Boer War Page 68

Picture Press 5: In Canada

More Great Canadian Anglo-Boer War lithos, pictures, and prints, salvaged for posterity from the trash heap of history by the Canadian Anglo-Boer War Museum.

If you have others, please let us know.


The Kilties (1902-1933): "Scottish Medley" 1902
(also known as the Regimental Band of the Gordon Highlanders)

You are listening to one of Canada's very first recordings, "Scottish Medley" played in 1902, by one of Canada's very first recording bands, the Kilties. Formed in Toronto by members of the 48th Highlanders Band to keep some touring commitments of that group, the Kilties Band of Belleville, Ontario was one of Canada's most popular international touring bands of its day.

You can hear these earliest Canadian recordings on our program's sound track. Details on our Music Page.


Return of the Volunteers, 1885

Great Canadian Heritage Treasure
The Return of the Volunteers, 1885 (detail)
Orig. lithograph - Size - 13" x 18"
Found - Napanee, ON
Toronto Lithographing Co.,
Pub. by Grip, Toronto, 1885
Rare! This fabulous print is one of the rarest Canadian chromolithographs. It was published by the Toronto Lithographing Co. and Grip Ltd. in 1885.

Grip is, of course, where the first members of the famed Canadian painting group the "Group of Seven" earned their bread and butter to pay for their self-indulgent hobby of painting Canadian outdoor scenes - which nobody wanted then, nor for almost a hundred years after.....

And this print is a good example of why not. Who wants rough-looking pictures of water, clouds, and trees, when you can have a wonderfully detailed and stirring picture of real Canadian heroes, returning triumphantly from putting Riel and those pesky "red skins" in their place?

(The Grip Group, which included MacDonald, Varley, Johnston, Carmichael, Lismer, and Thomson, were urban escapists, who sought refuge for their creative spirits away from the industrial screech and smell of downtown Toronto, in the untouched remote landscapes of Canada.)

Red River Rebellion of 1870: When the Hudson's Bay Company sold its vast western Canadian territories to the newly formed Dominion of Canada, in 1869, the government sought to exert its power over the native populations that had lived there in harmony with the Bay, which had owned the land since 1670.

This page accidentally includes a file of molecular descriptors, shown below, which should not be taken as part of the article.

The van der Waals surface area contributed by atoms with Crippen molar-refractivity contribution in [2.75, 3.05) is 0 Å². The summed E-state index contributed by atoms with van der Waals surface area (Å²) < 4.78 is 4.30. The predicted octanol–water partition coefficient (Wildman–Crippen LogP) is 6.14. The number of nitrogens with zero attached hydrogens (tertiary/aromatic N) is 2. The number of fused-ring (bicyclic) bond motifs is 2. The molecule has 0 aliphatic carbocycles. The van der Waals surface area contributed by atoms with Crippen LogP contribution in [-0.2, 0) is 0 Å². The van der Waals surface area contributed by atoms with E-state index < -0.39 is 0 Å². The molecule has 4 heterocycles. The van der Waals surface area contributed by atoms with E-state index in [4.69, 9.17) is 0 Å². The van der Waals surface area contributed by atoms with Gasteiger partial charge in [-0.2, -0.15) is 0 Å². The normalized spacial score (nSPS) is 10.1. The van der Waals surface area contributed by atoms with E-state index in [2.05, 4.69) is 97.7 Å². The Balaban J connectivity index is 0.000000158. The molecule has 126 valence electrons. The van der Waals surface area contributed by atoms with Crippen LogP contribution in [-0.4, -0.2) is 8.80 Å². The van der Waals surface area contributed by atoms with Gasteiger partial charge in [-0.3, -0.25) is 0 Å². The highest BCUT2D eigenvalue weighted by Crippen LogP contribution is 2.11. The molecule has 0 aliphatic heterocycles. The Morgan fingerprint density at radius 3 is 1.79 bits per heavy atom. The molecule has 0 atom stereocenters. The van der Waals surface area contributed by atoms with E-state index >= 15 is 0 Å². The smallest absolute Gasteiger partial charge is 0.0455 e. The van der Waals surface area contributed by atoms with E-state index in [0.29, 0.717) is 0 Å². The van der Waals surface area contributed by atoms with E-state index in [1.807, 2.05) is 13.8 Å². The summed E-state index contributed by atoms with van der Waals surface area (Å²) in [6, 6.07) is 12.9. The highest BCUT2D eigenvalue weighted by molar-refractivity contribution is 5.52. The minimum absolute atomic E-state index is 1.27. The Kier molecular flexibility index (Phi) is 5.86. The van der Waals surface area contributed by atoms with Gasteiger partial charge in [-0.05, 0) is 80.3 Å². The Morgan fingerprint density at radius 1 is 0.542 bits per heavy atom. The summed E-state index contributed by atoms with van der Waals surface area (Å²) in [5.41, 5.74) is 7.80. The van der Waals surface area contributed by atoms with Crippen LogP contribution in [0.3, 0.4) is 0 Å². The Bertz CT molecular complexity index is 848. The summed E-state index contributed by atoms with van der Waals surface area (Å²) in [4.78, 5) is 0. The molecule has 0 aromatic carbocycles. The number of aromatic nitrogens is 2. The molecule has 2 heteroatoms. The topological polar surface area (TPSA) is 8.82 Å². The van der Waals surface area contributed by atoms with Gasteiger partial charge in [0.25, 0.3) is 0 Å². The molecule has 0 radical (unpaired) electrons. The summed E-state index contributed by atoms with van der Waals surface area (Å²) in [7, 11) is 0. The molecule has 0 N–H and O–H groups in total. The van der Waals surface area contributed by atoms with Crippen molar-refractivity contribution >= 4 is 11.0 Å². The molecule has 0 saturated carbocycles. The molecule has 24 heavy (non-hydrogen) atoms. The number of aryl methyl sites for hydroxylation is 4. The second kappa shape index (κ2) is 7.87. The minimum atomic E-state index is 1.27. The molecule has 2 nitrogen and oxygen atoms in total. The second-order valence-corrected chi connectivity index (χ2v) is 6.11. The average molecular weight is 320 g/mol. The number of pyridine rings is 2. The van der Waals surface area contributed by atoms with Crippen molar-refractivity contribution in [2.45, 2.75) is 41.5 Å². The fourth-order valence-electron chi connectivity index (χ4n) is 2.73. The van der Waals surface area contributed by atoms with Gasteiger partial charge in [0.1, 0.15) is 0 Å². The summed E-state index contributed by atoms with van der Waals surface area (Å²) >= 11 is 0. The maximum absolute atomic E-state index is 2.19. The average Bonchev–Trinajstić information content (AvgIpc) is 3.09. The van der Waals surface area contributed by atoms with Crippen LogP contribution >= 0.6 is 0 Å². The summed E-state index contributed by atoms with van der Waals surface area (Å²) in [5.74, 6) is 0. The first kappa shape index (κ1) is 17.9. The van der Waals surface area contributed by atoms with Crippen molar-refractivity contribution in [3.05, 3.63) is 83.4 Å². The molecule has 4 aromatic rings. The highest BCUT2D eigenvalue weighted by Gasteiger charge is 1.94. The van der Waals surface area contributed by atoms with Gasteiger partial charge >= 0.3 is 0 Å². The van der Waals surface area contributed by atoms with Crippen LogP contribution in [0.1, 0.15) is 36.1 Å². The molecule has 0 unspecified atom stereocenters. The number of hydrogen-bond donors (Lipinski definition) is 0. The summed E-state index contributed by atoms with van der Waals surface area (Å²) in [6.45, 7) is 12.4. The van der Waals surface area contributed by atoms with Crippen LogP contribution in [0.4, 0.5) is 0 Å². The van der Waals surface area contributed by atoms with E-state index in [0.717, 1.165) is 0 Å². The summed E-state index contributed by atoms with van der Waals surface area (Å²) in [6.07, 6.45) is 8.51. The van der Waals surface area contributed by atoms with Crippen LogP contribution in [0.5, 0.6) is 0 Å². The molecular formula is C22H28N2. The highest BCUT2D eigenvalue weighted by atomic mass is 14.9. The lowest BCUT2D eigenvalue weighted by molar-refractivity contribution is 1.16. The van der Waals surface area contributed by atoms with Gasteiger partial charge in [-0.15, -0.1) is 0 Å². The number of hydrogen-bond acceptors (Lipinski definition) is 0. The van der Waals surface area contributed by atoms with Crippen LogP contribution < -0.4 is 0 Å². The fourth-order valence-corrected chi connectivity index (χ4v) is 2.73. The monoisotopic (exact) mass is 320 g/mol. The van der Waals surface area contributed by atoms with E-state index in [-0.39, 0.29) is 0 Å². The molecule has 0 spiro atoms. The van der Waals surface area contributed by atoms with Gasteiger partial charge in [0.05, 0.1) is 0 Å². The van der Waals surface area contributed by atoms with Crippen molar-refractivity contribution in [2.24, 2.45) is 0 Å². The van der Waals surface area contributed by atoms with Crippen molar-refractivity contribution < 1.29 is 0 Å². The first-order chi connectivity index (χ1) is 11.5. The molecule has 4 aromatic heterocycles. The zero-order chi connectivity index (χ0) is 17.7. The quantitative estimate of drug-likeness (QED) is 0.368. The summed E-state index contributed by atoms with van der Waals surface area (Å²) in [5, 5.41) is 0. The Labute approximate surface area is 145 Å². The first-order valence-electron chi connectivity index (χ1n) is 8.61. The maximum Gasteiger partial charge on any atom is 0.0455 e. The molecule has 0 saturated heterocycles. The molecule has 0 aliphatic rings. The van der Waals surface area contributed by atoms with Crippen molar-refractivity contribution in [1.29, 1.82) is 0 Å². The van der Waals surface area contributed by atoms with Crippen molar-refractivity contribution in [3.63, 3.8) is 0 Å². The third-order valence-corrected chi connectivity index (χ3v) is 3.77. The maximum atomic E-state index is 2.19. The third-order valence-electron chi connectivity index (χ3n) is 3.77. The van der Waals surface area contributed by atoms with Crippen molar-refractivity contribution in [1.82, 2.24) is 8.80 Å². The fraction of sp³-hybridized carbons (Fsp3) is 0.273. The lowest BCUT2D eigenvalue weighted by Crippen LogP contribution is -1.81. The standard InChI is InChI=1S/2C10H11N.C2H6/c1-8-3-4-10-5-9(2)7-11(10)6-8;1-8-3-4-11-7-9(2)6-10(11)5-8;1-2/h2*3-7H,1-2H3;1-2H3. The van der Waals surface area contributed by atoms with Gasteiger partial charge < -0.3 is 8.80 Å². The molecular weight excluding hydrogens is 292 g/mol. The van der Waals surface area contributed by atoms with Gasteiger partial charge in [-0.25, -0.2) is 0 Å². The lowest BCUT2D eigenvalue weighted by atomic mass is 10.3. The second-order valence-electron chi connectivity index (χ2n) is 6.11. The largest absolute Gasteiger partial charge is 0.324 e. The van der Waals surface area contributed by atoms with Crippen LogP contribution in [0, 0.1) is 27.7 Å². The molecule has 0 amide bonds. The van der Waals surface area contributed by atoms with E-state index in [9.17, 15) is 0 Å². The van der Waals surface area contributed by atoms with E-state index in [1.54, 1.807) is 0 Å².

The confrontation between the Anglo-Saxon Government in Ottawa, and the Indians and Métis (mixed Indian and French ethnicity) came to a head when Government surveyors came west and started subdividing the land without regard to the traditional land titles of local populations.

he Métis under Louis Riel took a leadership role to assert their rights, and set up shop inside Fort Garry (below).

A boisterous Ontarian "red neck," Thomas Scott, challenged the Métis council's right to make laws which he brashly refused to obey. The Council condemned Scott and his loud and constant undermining of its authority, as treasonous and voted to execute him. The death of this Ontarian outraged eastern Canadians. The Government sent out Col. Wolseley in 1870 to put down "the Rebellion." Riel and the council fled for their lives. The Red River Rebellion was over.

The soldiers wanted souvenirs to take back to Ontario. An artist, Lionel M. Stephenson painted views of Fort Garry (today the heart of downtown Winnipeg) as it existed in 1869. These turn up from time to time at auctions. (12 x 18" oil on board found at Palgrave, ON)

The 1885 Rebellion: After the Red River Rebellion fizzled out, many Métis moved west to Saskatchewan, where one was still free to roam and hunt buffalo. But by 1885 the long arm of the Canadian government reached even there. The Métis and their Indian allies made a stand; the government sent out an army and after famous fights - Duck Lake, Cut Knife, and Fish Creek - broke the back of the Indigenous People's revolt at Batoche (Print right found at Milton, ON).

Four famous chromolithographs were struck to commemorate these battles and are found every now and then at antique stores and auctions. They are among the earliest Canadian coloured lithos made.

But the "Returning Volunteers" (top) showing the men returning to Ontario, after Batoche, is extremely rare and impossible to find.

The Red River Valley - The Song: Contrary to popular belief, The Red River Valley was not written by an American in the US. The most authoritative research points strongly to the conclusion that the famous song was composed by one of the 1,200 men Col. Wolseley brought with him to the Red River Valley, in 1870. Other versions cropped up along the Canadian prairies in the years after. Sure, the Americans had a Red River Valley, but the song didn't become known there till the 1890s.

Adios Muchachos - Hasta La Vista Baby: And of course, in a Texas region, tapping a huge hinterland of hispanic people, who would ever dream of writing "Do not hasten to bid me 'adieu'," - let alone sing it - without being laughed out of the barrios. But across the Canadian West, French was widely spoken by the Métis. And Wolseley's expedition made use of hundreds of French-Canadian voyageurs to boat his expedition to the Red River.

Métis or Métis ? - No, not a typo! To be perfectly correct, grammatically, in French, the second is preferred, by some. The word stems from the French moitié, or "half" to describe a people who stem from the French traders and voyageurs of the Fur Trade days, who married Indian women. They were proud of their "half breed" heritage. The Métis organization of Ontario writes it in the latter French style.